|Birth Day||November 06, 1964|
|Birth Place||Chicago, United States|
|Age||58 YEARS OLD|
|Deputy||Anthony Miller James Shelton John King|
|Preceded by||Paul Vallas|
|Succeeded by||Ron Huberman|
|Appointed by||Richard M. Daley|
|Education||Harvard University (BA)|
While at Harvard, Duncan co-captained the varsity basketball team and was named a first team Academic All-American. From 1987 to 1991, Duncan played professional basketball, mostly in Australia, with teams including Melbourne's Eastside Spectres, of Australia's National Basketball League. Duncan also participated in the 2012, 2013, and 2014 NBA All-Star Weekend Celebrity Games. Comedian Kevin Hart conceded the 2014 MVP of the Celebrity game to Duncan (20 points, 11 rebounds, 6 assists). The 20 points are a Celebrity Game high.
After graduating, Duncan played professional basketball for several years until 1991. In 1992, childhood friend and investment banker John W. Rogers, Jr., appointed Duncan Director of the Ariel Education Initiative, a program mentoring children at one of the city's worst-performing elementary schools and then assisting them as they proceeded further in the education system. After the school closed in 1996, Duncan and Rogers were instrumental in re-opening it as a charter school, Ariel Community Academy. In 1999, Duncan was appointed Deputy Chief of Staff for former Chicago Public Schools CEO Paul Vallas.
Mayor Richard M. Daley appointed Duncan to serve as Chief Executive Officer of the Chicago Public Schools on June 26, 2001. Opinions vary on Duncan's success as CEO; one prominent publication notes improved test scores and describes Duncan as a consensus builder, while another finds the improvements largely a myth and is troubled by the closing of neighborhood schools and their replacement by charter schools, and what it describes as schools' militarization.
Duncan was appointed U.S. Secretary of Education by President Barack Obama and confirmed by the Senate on January 20, 2009. One of Duncan's initiatives as secretary has been a $4 billion Race to the Top competition. It asks states to vie for federal education dollars by submitting proposals that include reforms such as expanding charter schools and judging teachers partly on how well their students do on standardized tests.
In March 2011, Duncan said 82 percent of the nation’s public schools could be failing by the following year under the standards of the No Child Left Behind law. The projection amounted to a startling spike from previous data, which showed that 37 percent of schools were on track to miss targets set by the law. "Four out of five schools in America would not meet their goals under [No Child Left Behind] by next year", Duncan said in his statement.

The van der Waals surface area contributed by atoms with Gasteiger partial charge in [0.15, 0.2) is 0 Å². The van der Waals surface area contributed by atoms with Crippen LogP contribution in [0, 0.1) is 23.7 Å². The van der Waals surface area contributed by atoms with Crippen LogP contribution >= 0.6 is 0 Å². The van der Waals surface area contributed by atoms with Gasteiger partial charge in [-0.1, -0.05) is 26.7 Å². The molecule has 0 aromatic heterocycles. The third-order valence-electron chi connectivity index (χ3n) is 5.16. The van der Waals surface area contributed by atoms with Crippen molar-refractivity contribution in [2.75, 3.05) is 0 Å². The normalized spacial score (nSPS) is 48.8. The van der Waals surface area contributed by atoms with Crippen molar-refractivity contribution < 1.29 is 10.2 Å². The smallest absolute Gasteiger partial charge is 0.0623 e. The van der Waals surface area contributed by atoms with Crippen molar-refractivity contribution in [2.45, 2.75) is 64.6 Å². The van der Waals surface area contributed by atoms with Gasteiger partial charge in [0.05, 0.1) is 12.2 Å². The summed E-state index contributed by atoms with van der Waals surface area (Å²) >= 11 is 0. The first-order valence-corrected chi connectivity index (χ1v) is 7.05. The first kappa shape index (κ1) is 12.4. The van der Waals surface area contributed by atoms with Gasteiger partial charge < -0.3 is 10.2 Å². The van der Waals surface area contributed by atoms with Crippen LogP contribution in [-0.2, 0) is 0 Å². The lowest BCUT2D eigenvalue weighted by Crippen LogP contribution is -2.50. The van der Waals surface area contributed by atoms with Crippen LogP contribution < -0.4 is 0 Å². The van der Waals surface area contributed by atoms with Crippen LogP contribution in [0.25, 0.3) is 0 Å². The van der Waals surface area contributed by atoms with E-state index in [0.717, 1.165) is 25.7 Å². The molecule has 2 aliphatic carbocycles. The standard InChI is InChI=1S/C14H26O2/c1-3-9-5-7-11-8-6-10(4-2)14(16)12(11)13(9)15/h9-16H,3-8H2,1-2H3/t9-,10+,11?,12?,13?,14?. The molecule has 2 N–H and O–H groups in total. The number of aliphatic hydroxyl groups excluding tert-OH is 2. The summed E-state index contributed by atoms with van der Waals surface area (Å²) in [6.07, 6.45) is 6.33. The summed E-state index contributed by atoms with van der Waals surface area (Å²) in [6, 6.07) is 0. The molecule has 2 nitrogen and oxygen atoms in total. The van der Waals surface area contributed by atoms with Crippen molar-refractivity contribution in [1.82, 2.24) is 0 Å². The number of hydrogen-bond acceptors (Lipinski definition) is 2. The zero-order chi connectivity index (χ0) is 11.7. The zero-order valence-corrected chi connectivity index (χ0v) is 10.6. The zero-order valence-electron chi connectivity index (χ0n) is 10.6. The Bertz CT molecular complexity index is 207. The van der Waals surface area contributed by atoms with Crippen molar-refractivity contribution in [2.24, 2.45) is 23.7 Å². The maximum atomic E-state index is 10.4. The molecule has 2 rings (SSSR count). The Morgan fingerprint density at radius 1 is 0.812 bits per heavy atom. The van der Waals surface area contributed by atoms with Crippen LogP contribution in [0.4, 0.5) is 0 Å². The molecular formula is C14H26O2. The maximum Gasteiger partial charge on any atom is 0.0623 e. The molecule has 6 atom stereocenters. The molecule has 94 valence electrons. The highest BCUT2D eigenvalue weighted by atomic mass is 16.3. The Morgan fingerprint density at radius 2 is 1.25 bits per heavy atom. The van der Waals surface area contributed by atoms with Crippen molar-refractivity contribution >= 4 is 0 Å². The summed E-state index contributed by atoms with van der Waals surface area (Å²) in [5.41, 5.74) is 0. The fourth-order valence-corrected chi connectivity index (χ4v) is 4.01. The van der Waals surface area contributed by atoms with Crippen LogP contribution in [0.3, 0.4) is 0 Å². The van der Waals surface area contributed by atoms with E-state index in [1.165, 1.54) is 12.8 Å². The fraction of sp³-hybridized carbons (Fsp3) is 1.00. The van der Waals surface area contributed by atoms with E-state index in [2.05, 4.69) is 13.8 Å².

Addressing a group of school superintendents in late 2013, Arne Duncan stated that he found it "fascinating" that some of the opposition to the Common Core State Standards Initiative came from "white suburban moms who — all of a sudden — their child isn't as brilliant as they thought they were, and their school isn't as good as they thought they were." This had sparked outrage among different facets of society, ranging from the "white suburban mom who feel marginalized and misunderstood", the "non-white parent who wants to know why everyone is only now so upset", to the "non-white parent who wants Arne Duncan to know that she (or he) hates the Common Core, too".
On May 11, 2014, Duncan was a member of the 2014 USA Basketball 3x3 Men's Championship Team. The team of Duncan, Jitim Young, Thomas Darrow and Craig Moore qualified to represent the United States in Moscow, Russia in the 24-country 2014 FIBA 3x3 World Championship from June 5–8. Duncan's schedule did not permit him to attend, but the team finished in 9th place in the 24-team tournament.
On October 2, 2015, Duncan announced he would be stepping down at the close of 2015, to be succeeded by John King, Jr. The media stated his tenure had been marked by a "willingness to plunge head-on into the heated debate about the government's role in education.".
In March 2016, Duncan announced he will be joining the Palo Alto-based education group Emerson Collective as a managing partner.